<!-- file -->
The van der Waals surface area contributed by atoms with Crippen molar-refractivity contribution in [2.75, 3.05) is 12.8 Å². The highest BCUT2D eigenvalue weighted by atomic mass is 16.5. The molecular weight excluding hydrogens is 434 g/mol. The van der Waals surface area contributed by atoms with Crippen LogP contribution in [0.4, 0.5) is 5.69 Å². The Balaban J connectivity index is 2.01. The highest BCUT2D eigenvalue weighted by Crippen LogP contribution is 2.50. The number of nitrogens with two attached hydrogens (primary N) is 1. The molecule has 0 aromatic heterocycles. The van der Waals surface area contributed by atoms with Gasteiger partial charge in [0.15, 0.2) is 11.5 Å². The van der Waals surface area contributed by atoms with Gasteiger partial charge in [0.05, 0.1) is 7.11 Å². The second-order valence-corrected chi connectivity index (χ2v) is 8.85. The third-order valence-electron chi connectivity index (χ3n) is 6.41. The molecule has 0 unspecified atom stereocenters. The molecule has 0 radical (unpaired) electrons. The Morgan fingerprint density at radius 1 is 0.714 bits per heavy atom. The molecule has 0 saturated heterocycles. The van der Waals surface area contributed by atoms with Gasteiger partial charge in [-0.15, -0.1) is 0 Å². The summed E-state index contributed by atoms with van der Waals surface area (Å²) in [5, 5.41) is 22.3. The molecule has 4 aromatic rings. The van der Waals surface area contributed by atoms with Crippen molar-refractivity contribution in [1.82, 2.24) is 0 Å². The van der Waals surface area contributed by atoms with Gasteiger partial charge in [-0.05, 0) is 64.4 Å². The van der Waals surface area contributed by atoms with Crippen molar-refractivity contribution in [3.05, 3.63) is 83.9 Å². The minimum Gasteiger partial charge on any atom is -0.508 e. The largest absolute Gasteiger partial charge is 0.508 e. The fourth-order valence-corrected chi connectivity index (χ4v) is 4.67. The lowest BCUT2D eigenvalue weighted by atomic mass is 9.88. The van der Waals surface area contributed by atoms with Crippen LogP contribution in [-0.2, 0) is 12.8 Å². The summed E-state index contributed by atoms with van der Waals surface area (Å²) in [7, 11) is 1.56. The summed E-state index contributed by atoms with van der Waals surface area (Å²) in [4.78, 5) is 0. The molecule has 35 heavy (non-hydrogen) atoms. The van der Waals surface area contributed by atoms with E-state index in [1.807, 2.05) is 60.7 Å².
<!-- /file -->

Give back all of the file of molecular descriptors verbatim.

The van der Waals surface area contributed by atoms with Crippen molar-refractivity contribution in [2.75, 3.05) is 12.8 Å². The highest BCUT2D eigenvalue weighted by atomic mass is 16.5. The molecular weight excluding hydrogens is 434 g/mol. The van der Waals surface area contributed by atoms with Crippen LogP contribution in [0.4, 0.5) is 5.69 Å². The Balaban J connectivity index is 2.01. The highest BCUT2D eigenvalue weighted by Crippen LogP contribution is 2.50. The number of nitrogens with two attached hydrogens (primary N) is 1. The molecule has 0 aromatic heterocycles. The van der Waals surface area contributed by atoms with Gasteiger partial charge in [0.15, 0.2) is 11.5 Å². The van der Waals surface area contributed by atoms with Gasteiger partial charge in [0.05, 0.1) is 7.11 Å². The second-order valence-corrected chi connectivity index (χ2v) is 8.85. The third-order valence-electron chi connectivity index (χ3n) is 6.41. The molecule has 0 unspecified atom stereocenters. The molecule has 0 radical (unpaired) electrons. The Morgan fingerprint density at radius 1 is 0.714 bits per heavy atom. The molecule has 0 saturated heterocycles. The van der Waals surface area contributed by atoms with Gasteiger partial charge in [-0.15, -0.1) is 0 Å². The summed E-state index contributed by atoms with van der Waals surface area (Å²) in [5, 5.41) is 22.3. The molecule has 4 aromatic rings. The van der Waals surface area contributed by atoms with Crippen molar-refractivity contribution in [1.82, 2.24) is 0 Å². The van der Waals surface area contributed by atoms with Gasteiger partial charge in [-0.05, 0) is 64.4 Å². The van der Waals surface area contributed by atoms with Crippen molar-refractivity contribution in [3.05, 3.63) is 83.9 Å². The minimum Gasteiger partial charge on any atom is -0.508 e. The largest absolute Gasteiger partial charge is 0.508 e. The fourth-order valence-corrected chi connectivity index (χ4v) is 4.67. The lowest BCUT2D eigenvalue weighted by atomic mass is 9.88. The van der Waals surface area contributed by atoms with Crippen LogP contribution in [-0.2, 0) is 12.8 Å². The summed E-state index contributed by atoms with van der Waals surface area (Å²) in [7, 11) is 1.56. The summed E-state index contributed by atoms with van der Waals surface area (Å²) in [4.78, 5) is 0. The molecule has 35 heavy (non-hydrogen) atoms. The van der Waals surface area contributed by atoms with E-state index in [1.807, 2.05) is 60.7 Å².